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Flight to Freedom: The Canadian Refugee Experience Since 1957 / Fuir vers la liberté: l'expérience des réfugiés au Canada depuis 1957


Location: St. Paul University and Canadian Museum of History /
Université Saint-Paul et Musée canadien de l'histoire, October 21-23, 2017


October 6th, 2017


It is hard to believe that ten years have passed since the creation of this website by the then newly established Canada-Hungary Educational Foundation to mark the 50th anniversary of the arrival of 38,000 Hungarian refugees to Canada after the failed uprising of 1956. Since that time the Canadian government has declared the arrival of those refugees an event of national historic significance and indeed most Canadians consider it a given that refugees and immigrants are as much an integral part of Canada’s evolving national identity as are the indigenous “first nations” and the founding Anglophone and Francophone settlers. So it seemed quite natural and appropriate for us to look for partners and develop a project to celebrate the 60th anniversary. The result is the conference “Flight to Freedom: The Canadian Refugee Experience Since 1957/ Fuir vers la liberté: l'expérience des réfugiés au Canada depuis 1957” to reflect on how this historic refugee movement has continued to influence and shape Canadian refugee policy and the country itself. Who knows, we may even start a new and technically more updated website to keep up with the times.


flight to freedom logo


This three-day conference (October 21-23, 2017) explores Canada's involvement in the central issue of our time: the global search by refugees for a safe home in light of this country's history of immigration and nation-building. Recognizing Canada's 150th celebrations and also the 60th anniversary of the arrival and settlement of 38,000 Hungarian refugees during 1957, this conference uses their example to investigate how government and civil society can work together. We begin with the example of Hungarian refugees because this was the first time that such a large group of refugees arrived here from one county. That experience, identified by the Canadian government in 2010 as an event of national historic significance, helped shape the development of subsequent refugee policies and programs. When large numbers of Ugandan Asians and Vietnamese refugees arrived in the 1970s, and more recently the refugees escaping Syria, Canada had the example of 1957 as a benchmark. The conference will look at the impact of the arrival of refugees from these and other groups on Canadian society and culture. What, then, is Canada's role today, given the global rise of anti-immigrant and anti-refugee movements? This conference and its diverse cultural components address this important question. The program includes a reading by award winning writer M.G. Vassanji and the screening of a 2016 documentary about the Vietnamese "Boat People" and their journey to Canada (Une nuit sans lune/ a Moonless Night). The keynote address will be given by The Hon Bob Rae in the morning of October 23rd.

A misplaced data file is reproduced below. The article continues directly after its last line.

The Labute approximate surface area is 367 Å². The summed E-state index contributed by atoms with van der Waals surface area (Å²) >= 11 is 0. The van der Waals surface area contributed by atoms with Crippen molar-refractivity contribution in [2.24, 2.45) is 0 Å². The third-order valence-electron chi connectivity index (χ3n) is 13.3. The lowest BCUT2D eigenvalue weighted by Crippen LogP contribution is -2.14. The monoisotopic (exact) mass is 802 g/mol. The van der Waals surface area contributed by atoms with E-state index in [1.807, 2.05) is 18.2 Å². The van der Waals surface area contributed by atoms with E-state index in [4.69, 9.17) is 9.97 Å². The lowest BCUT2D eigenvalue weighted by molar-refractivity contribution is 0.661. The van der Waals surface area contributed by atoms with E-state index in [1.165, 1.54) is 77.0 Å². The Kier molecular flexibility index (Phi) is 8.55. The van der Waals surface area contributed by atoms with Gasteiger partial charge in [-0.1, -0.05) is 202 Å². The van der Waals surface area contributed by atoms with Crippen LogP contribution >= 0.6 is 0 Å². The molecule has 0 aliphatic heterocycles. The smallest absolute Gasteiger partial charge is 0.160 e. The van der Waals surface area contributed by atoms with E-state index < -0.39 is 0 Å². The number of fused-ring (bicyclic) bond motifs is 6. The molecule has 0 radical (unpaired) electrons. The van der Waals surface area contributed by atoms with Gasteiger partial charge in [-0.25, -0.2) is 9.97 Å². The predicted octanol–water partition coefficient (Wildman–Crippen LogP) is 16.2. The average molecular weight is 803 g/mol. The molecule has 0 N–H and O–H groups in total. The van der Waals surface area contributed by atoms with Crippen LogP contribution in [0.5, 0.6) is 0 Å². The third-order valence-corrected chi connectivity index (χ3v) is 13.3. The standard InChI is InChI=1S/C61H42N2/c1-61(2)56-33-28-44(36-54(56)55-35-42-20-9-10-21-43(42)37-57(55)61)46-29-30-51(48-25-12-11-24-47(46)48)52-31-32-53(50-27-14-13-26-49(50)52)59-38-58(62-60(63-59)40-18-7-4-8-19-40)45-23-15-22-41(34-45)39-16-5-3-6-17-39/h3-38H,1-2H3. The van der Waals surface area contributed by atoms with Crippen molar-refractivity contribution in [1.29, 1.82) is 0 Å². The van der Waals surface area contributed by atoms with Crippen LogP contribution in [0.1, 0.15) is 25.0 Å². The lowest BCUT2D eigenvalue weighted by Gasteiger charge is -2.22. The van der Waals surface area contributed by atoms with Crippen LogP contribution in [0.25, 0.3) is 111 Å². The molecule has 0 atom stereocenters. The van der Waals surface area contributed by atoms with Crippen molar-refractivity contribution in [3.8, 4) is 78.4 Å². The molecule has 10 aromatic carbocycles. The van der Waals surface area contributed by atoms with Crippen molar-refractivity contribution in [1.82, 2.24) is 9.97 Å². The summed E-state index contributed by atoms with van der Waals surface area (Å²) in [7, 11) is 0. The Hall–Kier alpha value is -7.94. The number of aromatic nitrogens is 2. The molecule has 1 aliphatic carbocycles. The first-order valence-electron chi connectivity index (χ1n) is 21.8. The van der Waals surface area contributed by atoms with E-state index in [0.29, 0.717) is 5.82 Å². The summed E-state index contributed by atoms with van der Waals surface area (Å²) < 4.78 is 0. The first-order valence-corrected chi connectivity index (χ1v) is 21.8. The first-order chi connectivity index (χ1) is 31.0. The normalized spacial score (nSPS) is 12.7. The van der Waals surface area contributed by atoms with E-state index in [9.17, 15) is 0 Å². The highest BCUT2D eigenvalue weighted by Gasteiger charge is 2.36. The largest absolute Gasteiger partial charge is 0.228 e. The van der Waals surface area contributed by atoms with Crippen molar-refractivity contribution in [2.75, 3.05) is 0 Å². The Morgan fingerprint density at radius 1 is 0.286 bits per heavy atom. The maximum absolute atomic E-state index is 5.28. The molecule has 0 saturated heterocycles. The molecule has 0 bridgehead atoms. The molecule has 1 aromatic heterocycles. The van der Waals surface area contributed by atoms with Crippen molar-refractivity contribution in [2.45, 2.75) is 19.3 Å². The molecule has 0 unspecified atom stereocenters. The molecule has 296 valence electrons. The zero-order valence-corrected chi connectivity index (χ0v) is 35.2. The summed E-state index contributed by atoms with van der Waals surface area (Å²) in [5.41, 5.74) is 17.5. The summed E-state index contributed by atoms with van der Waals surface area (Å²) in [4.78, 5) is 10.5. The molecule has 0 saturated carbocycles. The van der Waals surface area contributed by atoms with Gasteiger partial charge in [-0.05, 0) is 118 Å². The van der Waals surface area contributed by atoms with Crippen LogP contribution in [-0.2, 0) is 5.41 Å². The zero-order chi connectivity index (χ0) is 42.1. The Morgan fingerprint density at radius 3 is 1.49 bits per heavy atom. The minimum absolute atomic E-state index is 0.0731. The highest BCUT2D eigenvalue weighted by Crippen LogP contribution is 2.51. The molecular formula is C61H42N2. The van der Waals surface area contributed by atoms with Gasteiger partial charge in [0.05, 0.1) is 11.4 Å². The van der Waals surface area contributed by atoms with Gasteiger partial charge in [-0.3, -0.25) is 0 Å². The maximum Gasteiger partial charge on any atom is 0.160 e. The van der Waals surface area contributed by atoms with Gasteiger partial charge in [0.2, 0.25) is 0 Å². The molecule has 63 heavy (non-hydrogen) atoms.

The closing roundtable discussion of the conference, "Protecting Refugees in Challenging Times: Canada's Role at Home and Abroad" is taking place at the Canadian Museum of History and will examine Canada's responses to the current global refugee situation. Exploring the crisis against a backdrop of rising anti-immigrant political and populist movements around the world, a group of policy makers, academics, and refugee advocates discuss Canada's potential role, both at home and abroad. Panellists include Peter Showler, former chairperson of the Immigration and Refugee Board of Canada; Naomi Alboim, Distinguished Fellow at Queen University's School of Policy Studies; Emilie Coyle, Director, Refugee Sponsorship Support Program, Refugee Hub, University of Ottawa; Janet Dench, Executive Director of the Canadian Council for Refugees; Mitchell Goldberg, President of the Canadian Association Refugee Lawyers; and James Trepanier, Curator of Post-Confederation Canada at the Canadian Museum of History. The roundtable is to be moderated by Andrew Burtch, Post 1945 Historian at the Canadian War Museum and Adjunct Research Professor at Carleton University.


The conference is open to the general public (with a modest daily registration fee to cover refreshment costs) and is organized by a partnership committee of the Canada-Hungary Educational Foundation, the Canadian Immigration Historical Society, the University of Ottawa, University Saint Paul, The Canadian Museum of History, St Joseph's Parish Ottawa, The Canadian Museum of Immigration at Pier 21, and other interested partner institutions and individuals.


Flight to Freedom - Conference Programme


Flight to Freedom - Call for Papers




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